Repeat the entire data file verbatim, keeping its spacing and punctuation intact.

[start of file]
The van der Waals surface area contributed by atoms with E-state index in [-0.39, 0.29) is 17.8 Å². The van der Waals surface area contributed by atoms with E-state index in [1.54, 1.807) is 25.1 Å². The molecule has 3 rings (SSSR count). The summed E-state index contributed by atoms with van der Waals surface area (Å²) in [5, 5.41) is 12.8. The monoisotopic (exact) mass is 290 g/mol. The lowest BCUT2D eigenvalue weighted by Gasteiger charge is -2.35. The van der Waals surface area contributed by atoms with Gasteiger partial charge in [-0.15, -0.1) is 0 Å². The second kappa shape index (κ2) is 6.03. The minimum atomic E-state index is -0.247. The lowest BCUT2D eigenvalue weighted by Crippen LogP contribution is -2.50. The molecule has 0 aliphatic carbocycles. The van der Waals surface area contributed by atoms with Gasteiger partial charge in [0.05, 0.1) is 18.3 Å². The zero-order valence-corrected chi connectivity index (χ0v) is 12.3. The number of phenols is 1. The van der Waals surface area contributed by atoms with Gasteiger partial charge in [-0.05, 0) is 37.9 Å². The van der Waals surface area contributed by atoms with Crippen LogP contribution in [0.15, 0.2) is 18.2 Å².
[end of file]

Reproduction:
The van der Waals surface area contributed by atoms with E-state index in [-0.39, 0.29) is 17.8 Å². The van der Waals surface area contributed by atoms with E-state index in [1.54, 1.807) is 25.1 Å². The molecule has 3 rings (SSSR count). The summed E-state index contributed by atoms with van der Waals surface area (Å²) in [5, 5.41) is 12.8. The monoisotopic (exact) mass is 290 g/mol. The lowest BCUT2D eigenvalue weighted by Gasteiger charge is -2.35. The van der Waals surface area contributed by atoms with Gasteiger partial charge in [-0.15, -0.1) is 0 Å². The second kappa shape index (κ2) is 6.03. The minimum atomic E-state index is -0.247. The lowest BCUT2D eigenvalue weighted by Crippen LogP contribution is -2.50. The molecule has 0 aliphatic carbocycles. The van der Waals surface area contributed by atoms with Gasteiger partial charge in [0.05, 0.1) is 18.3 Å². The zero-order valence-corrected chi connectivity index (χ0v) is 12.3. The number of phenols is 1. The van der Waals surface area contributed by atoms with Gasteiger partial charge in [-0.05, 0) is 37.9 Å². The van der Waals surface area contributed by atoms with Crippen LogP contribution in [0.15, 0.2) is 18.2 Å².